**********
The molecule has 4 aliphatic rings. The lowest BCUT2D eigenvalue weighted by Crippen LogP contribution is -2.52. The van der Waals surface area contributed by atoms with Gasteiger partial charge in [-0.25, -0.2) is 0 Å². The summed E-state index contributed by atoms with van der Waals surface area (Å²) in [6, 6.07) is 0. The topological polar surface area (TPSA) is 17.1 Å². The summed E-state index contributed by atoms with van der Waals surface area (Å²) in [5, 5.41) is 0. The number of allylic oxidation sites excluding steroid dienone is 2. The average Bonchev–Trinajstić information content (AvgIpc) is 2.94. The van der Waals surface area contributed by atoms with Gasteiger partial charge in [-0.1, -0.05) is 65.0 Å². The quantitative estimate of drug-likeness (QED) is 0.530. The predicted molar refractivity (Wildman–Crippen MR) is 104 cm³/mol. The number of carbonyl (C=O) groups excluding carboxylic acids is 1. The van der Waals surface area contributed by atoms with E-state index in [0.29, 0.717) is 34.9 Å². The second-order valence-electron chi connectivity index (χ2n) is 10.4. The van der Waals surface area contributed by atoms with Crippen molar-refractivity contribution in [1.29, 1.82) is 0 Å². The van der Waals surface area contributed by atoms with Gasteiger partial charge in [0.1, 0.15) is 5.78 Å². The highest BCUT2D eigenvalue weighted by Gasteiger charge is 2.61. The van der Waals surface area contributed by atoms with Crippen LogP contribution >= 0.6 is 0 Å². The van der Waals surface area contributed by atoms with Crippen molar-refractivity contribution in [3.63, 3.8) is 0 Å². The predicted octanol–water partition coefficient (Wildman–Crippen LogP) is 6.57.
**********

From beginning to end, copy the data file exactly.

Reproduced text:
The molecule has 4 aliphatic rings. The lowest BCUT2D eigenvalue weighted by Crippen LogP contribution is -2.52. The van der Waals surface area contributed by atoms with Gasteiger partial charge in [-0.25, -0.2) is 0 Å². The summed E-state index contributed by atoms with van der Waals surface area (Å²) in [6, 6.07) is 0. The topological polar surface area (TPSA) is 17.1 Å². The summed E-state index contributed by atoms with van der Waals surface area (Å²) in [5, 5.41) is 0. The number of allylic oxidation sites excluding steroid dienone is 2. The average Bonchev–Trinajstić information content (AvgIpc) is 2.94. The van der Waals surface area contributed by atoms with Gasteiger partial charge in [-0.1, -0.05) is 65.0 Å². The quantitative estimate of drug-likeness (QED) is 0.530. The predicted molar refractivity (Wildman–Crippen MR) is 104 cm³/mol. The number of carbonyl (C=O) groups excluding carboxylic acids is 1. The van der Waals surface area contributed by atoms with E-state index in [0.29, 0.717) is 34.9 Å². The second-order valence-electron chi connectivity index (χ2n) is 10.4. The van der Waals surface area contributed by atoms with Crippen molar-refractivity contribution in [1.29, 1.82) is 0 Å². The van der Waals surface area contributed by atoms with Gasteiger partial charge in [0.1, 0.15) is 5.78 Å². The highest BCUT2D eigenvalue weighted by Gasteiger charge is 2.61. The van der Waals surface area contributed by atoms with Crippen LogP contribution >= 0.6 is 0 Å². The van der Waals surface area contributed by atoms with Crippen molar-refractivity contribution in [3.63, 3.8) is 0 Å². The predicted octanol–water partition coefficient (Wildman–Crippen LogP) is 6.57.